Derrick Henry vs. Lamar Jackson: A Saturday night battle for NFL MVP?
The Tennessee Titans playing the Baltimore Ravens on Saturday night means there will be a new Super Bowl champion in the NFL come 2020. The Titans ensured that by toppling the Patriots dynasty in a surprise 20-13 upset that knocked the six-time Super Bowl winners out of the playoffs in the Wild Card Round for the first time since 2009 — also the last year they did not have a first-round bye.
The Titans' reward seems more like a punishment: They face the NFL's best team in the regular season on the road. The Ravens, who last made the Super Bowl during the 2012-13 season, are poised to make a serious run behind the play of MVP front-runner Lamar Jackson. Riding a 12-game win streak, the Ravens bulldozed through fellow contenders like the 49ers, Texans, and Seahawks to secure home-field advantage throughout the playoffs.
The Titans, meanwhile, had to fight their way in after late-season losses against the Texans and Saints. Quarterback Ryan Tannehill rallied the troops, beating the Texans' backups in Week 17 to earn a spot before running back Derrick Henry took the team on his back to break the Patriots' run on the AFC in Foxboro.
Can the Titans keep their Cinderella momentum rolling this weekend? Or will the glass slipper crack on the Baltimore turf against a team that shut out the Titans 21-0 the last time they played? This rivalry has been incredibly tight with the Ravens leading the all-time series 12-11, including 2-1 in the postseason.
AFC Divisional Playoff: Tennessee at Baltimore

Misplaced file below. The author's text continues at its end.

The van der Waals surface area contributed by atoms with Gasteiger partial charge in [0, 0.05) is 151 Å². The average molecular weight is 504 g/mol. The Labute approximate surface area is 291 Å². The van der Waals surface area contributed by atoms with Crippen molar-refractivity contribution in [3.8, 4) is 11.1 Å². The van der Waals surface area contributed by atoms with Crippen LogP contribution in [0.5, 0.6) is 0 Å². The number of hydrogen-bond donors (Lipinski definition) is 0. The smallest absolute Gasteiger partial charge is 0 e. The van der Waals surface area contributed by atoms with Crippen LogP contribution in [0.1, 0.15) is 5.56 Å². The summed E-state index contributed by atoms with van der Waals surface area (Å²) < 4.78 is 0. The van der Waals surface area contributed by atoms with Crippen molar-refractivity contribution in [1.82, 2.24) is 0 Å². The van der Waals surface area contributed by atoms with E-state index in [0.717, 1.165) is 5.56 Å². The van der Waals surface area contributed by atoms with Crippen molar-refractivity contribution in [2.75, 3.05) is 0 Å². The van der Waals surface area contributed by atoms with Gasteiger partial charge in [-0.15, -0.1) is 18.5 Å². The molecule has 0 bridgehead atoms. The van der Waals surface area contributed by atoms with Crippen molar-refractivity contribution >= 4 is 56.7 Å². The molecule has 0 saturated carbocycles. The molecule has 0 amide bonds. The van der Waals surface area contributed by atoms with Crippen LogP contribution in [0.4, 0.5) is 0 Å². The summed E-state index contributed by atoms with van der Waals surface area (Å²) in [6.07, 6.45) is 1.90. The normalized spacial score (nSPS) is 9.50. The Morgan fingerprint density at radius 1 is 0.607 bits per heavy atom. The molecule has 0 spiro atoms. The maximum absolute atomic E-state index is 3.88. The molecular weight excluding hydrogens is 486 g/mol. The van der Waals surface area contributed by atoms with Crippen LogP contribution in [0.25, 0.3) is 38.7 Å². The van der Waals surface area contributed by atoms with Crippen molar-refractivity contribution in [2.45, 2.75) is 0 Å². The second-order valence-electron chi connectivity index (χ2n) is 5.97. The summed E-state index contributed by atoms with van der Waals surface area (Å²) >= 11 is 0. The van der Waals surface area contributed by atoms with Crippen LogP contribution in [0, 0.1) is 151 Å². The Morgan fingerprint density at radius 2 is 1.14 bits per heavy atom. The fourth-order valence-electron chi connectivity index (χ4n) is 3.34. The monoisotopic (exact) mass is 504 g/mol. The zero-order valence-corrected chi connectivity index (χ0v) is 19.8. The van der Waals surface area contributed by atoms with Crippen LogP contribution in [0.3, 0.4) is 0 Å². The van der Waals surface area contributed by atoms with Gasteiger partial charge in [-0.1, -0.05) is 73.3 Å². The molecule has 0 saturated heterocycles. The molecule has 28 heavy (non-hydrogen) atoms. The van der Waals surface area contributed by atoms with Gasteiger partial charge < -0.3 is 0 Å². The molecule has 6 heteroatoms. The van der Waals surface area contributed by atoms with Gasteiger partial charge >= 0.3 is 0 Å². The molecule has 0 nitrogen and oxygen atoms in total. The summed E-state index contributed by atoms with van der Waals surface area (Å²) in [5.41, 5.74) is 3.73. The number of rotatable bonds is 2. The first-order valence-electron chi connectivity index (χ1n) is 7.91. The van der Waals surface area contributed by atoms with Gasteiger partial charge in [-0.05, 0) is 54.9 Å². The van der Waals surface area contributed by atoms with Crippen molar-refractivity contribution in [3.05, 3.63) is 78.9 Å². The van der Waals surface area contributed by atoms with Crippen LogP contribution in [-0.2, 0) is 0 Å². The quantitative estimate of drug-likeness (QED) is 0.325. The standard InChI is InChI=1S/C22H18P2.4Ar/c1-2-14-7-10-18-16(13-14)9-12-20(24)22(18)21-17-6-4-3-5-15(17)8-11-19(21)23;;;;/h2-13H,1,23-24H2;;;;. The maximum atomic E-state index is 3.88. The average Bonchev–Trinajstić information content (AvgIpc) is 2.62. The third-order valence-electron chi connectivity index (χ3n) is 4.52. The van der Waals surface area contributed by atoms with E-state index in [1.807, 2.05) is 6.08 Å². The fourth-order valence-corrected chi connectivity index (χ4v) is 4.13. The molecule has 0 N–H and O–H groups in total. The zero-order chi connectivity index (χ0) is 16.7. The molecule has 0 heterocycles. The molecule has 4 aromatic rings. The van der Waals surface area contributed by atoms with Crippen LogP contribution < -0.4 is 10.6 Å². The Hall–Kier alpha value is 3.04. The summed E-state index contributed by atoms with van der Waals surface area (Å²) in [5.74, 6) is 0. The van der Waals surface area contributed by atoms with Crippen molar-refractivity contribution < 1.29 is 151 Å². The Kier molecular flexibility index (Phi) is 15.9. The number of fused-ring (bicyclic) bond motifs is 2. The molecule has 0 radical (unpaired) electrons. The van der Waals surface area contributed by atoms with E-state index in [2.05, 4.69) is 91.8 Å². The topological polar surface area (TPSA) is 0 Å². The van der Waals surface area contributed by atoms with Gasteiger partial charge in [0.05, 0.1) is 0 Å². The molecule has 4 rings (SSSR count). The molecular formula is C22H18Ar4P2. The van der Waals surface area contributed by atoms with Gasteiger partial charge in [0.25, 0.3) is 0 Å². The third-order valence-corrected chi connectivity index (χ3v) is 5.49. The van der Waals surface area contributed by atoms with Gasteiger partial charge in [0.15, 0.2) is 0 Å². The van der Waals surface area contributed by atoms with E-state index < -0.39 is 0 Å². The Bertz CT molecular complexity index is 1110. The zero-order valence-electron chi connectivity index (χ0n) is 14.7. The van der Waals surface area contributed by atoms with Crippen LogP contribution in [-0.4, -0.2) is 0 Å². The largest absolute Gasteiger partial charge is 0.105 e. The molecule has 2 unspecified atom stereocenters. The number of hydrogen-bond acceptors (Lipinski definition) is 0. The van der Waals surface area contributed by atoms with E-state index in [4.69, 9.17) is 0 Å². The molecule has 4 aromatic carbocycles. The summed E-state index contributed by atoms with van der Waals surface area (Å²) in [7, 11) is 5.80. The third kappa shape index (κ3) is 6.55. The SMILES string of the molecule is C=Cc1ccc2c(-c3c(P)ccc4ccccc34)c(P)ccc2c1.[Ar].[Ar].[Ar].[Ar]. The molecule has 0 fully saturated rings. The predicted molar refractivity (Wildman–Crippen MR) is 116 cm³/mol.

Kickoff: Saturday, Jan. 11 at 8:15 p.m. ET
Spread: Ravens -10
Three Things To Watch
1. Can Derrick Henry outrun the Ravens' defense?
Henry singlehandedly toppled the Patriots last week, rushing for 182 yards and the game-winning touchdown at the end of the first half. Henry earned every one of the 75 yards for the Titans on that drive; in total, he racked up 75 percent of the Titans' total offense.
And in that game, it's not like the Patriots' defense struggled. Ryan Tannehill was limited to 72 passing yards, and the Titans' offense didn’t score at all in the second half. But in the end, Henry as a one-man wrecking crew was enough to get the Titans over the finish line.
How can he be stopped?
"Start fast," Ravens linebacker Matthew Judon said on "Good Morning Football" this week. "We want to hit him as many times as possible. We know he's a good running back, but it all starts with us. Our communication, our assignment, and our technique. As long as we do that, we're going to be able to attack him in different ways that he hasn't seen this year. We understand that he's one of the best running backs in the league, and we can't sleep on him because once he gets started, he's a hard tackle."
The Ravens were fifth in the NFL against the run, allowing 93.4 yards per game, but they're susceptible to a running back like Henry. Their 4.4 yards per rushing play ranked just 21st in the league, and they gave up more than 100 rushing yards five times in the second half of the season. In one of their two losses, the Browns' Nick Chubb racked up 165 yards and three touchdowns on 20 carries. Of course, that loss came back in September — a lifetime ago in Ravens land — but is worth noting considering Henry's ascendance.
2. Who will be the offensive superstar for the Ravens... other than Lamar Jackson?
Jackson's MVP status for the Ravens is clear to even the most casual NFL fan. But once any team reaches the postseason, it's hard for the quarterback himself to do it on his own. As we saw with Tom Brady last week, weapons have to be open and available for Jackson to throw to.